8. Citizen-T

    Citizen-T Active Member

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    Oh yeah, I don't disagree with you. I was commenting on how I think today's culture would view such a billionaire. I totally support the notion that nobody has to give up their hard earned money, even if they have more than they could ever need themselves. But I believe just as strongly that such a billionaire would be labeled a "jerk" by our society. Take Steve Jobs (who famously refused to take this very pledge) for instance.

    In Job's defense, I think that his being labeled a "jerk" is a bit unfair, I think he was charitable, just didn't believe in doing it publicly.
     
  9. AnOutsider

    AnOutsider S532 # XS27

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    heh, I think Jobs was indeed a jerk, but hey, it's his money. Agreed on how Society would perceive such a person... I still maintain it isn't right. Work to get your own, don't expect the next man to do for you. I should clarify that I 100% support the philanthropists and love what they're doing -- the private sector will be what moves us forward quicker than any governments could. I just don't like the notion that people might sneer at them for not sharing what's rightfully theirs.
     
  10. Citizen-T

    Citizen-T Active Member

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    AnOutsider, seems like we are in agreement.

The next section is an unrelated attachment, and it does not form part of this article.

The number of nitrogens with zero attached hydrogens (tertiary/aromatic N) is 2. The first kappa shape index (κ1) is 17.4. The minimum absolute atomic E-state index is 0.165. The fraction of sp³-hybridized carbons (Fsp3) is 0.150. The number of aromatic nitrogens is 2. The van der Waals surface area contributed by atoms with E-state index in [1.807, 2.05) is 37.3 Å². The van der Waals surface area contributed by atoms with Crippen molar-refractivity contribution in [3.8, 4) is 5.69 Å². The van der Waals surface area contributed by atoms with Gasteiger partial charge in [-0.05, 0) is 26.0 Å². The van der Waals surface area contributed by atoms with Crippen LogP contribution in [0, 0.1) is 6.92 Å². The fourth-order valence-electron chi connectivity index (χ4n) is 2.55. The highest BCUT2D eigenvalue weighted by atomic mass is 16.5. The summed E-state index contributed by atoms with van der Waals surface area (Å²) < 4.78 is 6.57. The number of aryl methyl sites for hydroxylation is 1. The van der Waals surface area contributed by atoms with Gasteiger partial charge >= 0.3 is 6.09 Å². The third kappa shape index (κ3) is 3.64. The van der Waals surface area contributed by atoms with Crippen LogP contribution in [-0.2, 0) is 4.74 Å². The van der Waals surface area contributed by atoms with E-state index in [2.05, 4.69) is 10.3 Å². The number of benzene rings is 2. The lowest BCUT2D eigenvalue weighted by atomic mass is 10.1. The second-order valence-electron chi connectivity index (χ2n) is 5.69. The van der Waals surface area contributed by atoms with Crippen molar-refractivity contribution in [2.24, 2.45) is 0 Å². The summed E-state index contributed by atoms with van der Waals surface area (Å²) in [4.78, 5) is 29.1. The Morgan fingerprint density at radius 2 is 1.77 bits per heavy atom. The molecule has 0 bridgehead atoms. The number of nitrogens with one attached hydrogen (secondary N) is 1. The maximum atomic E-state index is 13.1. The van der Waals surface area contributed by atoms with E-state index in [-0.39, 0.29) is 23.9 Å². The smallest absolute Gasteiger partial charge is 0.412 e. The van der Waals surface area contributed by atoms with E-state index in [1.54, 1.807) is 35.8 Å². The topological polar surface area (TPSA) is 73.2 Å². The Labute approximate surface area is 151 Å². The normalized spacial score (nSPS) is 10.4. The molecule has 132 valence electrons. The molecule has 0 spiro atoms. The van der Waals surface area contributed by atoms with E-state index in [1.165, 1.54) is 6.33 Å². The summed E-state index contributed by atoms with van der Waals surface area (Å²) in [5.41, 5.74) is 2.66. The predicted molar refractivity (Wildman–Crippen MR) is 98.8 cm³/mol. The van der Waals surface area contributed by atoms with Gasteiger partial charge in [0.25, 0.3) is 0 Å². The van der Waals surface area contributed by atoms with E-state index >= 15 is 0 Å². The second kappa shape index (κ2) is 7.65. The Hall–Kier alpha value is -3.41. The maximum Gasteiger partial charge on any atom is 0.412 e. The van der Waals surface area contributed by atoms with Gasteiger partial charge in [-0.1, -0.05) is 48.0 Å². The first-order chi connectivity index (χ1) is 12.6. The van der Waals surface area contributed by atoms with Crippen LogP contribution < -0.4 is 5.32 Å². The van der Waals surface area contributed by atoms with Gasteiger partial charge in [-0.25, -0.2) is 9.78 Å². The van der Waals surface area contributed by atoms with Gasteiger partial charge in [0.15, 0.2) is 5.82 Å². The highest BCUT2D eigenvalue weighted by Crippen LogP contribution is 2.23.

11. Norbert

    Norbert TSLA will win

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    Being alcoholic is usually not a natural disaster (as far as I know), so this does not say anything about the cause.
     
  12. Lloyd

    Lloyd Active Member

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    Yes it is!! Its called the US Tax Code!
     
  13. AnOutsider

    AnOutsider S532 # XS27

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    Well-played sir. Well-played.
     
  14. daniel

    daniel Active Member

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    You had said that maybe he was homeless because he kept giving everything away. I pointed out that he was homeless because he was alcoholic. Not a natural disaster. I regard it as a mental illness in the addiction category. I was an alcoholic from my mid-teens to my mid-20's, so I know how hard it can be to quit. And even harder without supportive non-drinking friends and family.